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Propagation and Procreation - More of a Good Thing

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-Creating unique individuals or perfect little clones -Genetics of it all--Peas in Darwin's pods

Introduction to Propagation and Procreation - More of a Good Thing

Kim W. Todd, Dale T. Lindgren and Deana M. Namuth
Department of Agronomy and Horticulture
University of Nebraska-Lincoln, USA

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Plants have developed reproductive mechanisms insuring their continued survival across generations. When adapting plants to a landscape environment, it is important to understand these mechanisms for success in the horticulture industry and home garden.

The best method of propagating a plant is based mainly on the physical (morphological) characteristics of that plant. The broad characteristics shared by plants in the same family and the more specific characteristics that allow further categorization into genus and species can give clues to propagation methods. However, as we will see by looking at several members of the genus Penstemon, different species have varying propagation requirements. We will also see how inextricably the physical characteristics that allow a plant to be reproduced in a certain way are linked to the environment, stage of growth, available facilities and plant management.


By the end of this lesson, you should be able to:
  1. Identify the specific morphological characteristics present in many members of the Scrophulariaceae (Figwort) family that aid in pollination.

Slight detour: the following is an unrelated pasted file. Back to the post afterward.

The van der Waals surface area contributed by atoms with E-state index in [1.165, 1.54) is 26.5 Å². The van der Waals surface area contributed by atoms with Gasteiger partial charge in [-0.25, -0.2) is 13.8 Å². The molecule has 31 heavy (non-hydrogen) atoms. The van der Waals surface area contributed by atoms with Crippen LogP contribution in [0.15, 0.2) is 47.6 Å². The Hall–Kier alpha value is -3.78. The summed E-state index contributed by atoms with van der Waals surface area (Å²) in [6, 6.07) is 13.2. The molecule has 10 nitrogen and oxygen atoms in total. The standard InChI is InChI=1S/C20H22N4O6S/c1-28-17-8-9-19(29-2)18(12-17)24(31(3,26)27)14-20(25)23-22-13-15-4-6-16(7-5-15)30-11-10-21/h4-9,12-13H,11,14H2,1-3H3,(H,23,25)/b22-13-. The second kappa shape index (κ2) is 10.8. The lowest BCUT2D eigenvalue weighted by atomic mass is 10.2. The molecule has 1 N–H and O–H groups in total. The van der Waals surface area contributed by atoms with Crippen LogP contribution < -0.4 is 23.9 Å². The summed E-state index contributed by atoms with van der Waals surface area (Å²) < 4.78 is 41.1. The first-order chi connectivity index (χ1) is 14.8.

2. Describe the three broad categories of factors that influence the ability to propagate a plant, and describe the significance of three detailed conditions in each category.
  3. Explain why it is important to understand propagation methods as part of learning herbaceous landscape plants.
  4. List at least five methods by which plants may be increased, and differentiate between the methods used to create “new” plants or produce quantities of “old” plants.
  5. Explore how genetic engineering and tissue culture can be used to improve herbaceous plants.

Development of this lesson was supported in part by the University of Nebraska Office of Extended Education and Outreach; and the Institute of Agriculture and Natural Resources.  Any opinions, findings, conclusions or recommendations expressed in this publication are those of the author(s).


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